5 parts20 pages10:022 years ago985 views
Trumpet(2), Trombone, French Horn, Tuba
Prelude (Toccata) and Fugue in E major, BWV 566 is an organ work written by Johann Sebastian Bach in 1708. It comprises four sections and is an early work that most scholars agree was probably composed sometime during the composer's residence at Arnstadt (1703 - 1707), during 1705 or 1706. Its form resembles the Preludes and Fugues of Buxtehude. The first section alternates manual or pedal cadenzas with dense suspended chords. The second is a charming fughetta with much repetition following the circle of fifths. The third section is a brief flourish for manuals, ending with an even briefer pedal cadenza punctuated with 9-voice chords. The fourth section, in 3/4 time, is a second fugue with a rhythmic subject resembling the theme of the first fughetta. Bach also wrote a transposed version of the piece in C major, to play on organs tuned in meantone where E major would sound discordant due to the organ's temperament. Various recordings of the C major version exist mainly on historic instruments, for example Ton Koopman's recording on the Schnitger organ in Hamburg's Jacobikirche, and Marie-Claire Alain's recording on the Silbermann organ at Freiberg Cathedral. Both have a high pitch leaving the "concert" pitch up to a tone higher than modern pitch, where the temperament is significantly unequal to merit playing it away from E major. Modern organs or those tuned to a more equal temperament do not have this need.. Source: Wikipedia (https://en.wikipedia.org/wiki/Prelude_(Toccata)_and_Fugue_in_E_major,_BWV_566). Although originally composed for Organ, I created this modern interpretation of the Prelude (Toccata) and Fugue in E Major (BWV 566) transposed for Brass Quintet (Bb Trumpet, Flugelhorn, Trombone, French Horn & F Tuba).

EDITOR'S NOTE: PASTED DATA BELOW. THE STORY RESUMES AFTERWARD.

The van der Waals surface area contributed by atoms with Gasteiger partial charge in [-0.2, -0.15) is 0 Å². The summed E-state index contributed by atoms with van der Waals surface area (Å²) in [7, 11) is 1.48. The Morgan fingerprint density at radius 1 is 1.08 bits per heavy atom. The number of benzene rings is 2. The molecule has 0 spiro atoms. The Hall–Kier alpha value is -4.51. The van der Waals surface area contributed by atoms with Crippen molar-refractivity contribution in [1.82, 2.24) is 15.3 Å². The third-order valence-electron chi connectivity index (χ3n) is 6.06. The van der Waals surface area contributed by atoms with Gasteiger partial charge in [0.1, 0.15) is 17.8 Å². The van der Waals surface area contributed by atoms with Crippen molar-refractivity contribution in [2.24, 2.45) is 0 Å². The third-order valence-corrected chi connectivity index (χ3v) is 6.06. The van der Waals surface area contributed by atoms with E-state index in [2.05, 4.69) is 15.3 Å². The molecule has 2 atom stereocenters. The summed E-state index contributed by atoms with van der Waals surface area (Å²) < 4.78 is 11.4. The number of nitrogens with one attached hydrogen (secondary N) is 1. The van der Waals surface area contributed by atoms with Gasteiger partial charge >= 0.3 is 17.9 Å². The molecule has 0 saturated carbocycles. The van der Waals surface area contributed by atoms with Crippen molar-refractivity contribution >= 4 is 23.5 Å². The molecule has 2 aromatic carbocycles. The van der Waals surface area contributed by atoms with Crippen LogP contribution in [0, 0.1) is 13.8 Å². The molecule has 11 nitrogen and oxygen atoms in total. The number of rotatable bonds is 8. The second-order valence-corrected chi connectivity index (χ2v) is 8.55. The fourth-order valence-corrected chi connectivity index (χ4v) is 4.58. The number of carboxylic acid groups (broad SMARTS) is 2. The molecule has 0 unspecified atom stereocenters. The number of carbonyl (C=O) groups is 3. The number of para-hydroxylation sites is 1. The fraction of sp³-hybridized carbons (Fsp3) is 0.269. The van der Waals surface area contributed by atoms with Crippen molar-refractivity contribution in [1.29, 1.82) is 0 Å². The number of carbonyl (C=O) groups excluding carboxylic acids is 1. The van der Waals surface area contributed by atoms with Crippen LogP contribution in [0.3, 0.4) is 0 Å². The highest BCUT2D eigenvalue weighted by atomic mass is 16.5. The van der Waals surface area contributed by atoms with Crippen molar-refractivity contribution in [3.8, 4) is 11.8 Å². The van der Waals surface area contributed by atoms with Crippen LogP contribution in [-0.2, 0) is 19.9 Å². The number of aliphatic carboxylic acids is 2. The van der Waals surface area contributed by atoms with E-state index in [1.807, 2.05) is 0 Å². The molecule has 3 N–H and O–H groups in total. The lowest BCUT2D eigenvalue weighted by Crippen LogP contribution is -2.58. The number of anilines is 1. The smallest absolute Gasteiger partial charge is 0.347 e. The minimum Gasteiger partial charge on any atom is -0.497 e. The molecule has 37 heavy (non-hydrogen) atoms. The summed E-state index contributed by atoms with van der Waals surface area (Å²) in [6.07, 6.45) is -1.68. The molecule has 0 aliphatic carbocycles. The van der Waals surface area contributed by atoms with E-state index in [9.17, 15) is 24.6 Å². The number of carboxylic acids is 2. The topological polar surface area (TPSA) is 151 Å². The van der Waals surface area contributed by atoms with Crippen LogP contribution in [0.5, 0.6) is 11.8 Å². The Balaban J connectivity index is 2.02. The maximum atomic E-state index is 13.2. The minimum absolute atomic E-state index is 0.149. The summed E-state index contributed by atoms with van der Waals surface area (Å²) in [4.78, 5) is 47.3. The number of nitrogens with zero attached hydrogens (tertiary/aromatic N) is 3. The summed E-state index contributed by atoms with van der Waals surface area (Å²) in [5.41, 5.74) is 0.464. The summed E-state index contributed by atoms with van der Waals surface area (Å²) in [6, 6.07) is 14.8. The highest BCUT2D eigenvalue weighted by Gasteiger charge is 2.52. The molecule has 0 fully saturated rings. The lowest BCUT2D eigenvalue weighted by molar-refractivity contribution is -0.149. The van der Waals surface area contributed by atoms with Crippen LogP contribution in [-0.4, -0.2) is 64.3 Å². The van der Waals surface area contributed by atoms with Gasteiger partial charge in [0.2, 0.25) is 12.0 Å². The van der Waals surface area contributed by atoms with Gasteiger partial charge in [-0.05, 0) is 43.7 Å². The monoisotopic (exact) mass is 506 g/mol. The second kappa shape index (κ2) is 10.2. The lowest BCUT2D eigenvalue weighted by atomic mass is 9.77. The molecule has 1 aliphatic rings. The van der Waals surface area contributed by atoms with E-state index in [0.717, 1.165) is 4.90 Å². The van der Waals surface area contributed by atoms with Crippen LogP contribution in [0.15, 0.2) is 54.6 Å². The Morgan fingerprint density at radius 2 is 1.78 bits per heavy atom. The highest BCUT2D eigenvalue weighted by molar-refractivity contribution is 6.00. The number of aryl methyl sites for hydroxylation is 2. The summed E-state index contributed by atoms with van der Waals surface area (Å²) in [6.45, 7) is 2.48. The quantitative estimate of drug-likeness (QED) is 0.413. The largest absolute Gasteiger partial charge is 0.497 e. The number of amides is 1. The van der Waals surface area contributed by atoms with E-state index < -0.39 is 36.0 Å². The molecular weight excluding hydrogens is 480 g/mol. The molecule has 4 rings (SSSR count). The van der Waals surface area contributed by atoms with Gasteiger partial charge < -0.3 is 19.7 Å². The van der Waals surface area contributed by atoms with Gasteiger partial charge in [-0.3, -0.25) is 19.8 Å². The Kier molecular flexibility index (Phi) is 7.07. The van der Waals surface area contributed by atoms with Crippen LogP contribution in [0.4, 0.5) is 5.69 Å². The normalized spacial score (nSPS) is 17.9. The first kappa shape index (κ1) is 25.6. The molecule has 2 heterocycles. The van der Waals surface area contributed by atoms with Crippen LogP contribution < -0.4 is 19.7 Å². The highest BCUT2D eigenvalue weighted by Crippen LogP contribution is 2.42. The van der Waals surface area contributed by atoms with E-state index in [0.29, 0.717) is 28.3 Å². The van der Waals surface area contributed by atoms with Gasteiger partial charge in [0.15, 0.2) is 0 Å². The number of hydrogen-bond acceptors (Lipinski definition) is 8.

Chorale: "Er ist das Heil und selig Licht" (BWV 125 No 6) for Wind Quintet

5 parts1 page01:223 years ago931 views
Flute, Trumpet, French Horn, Trombone, Tuba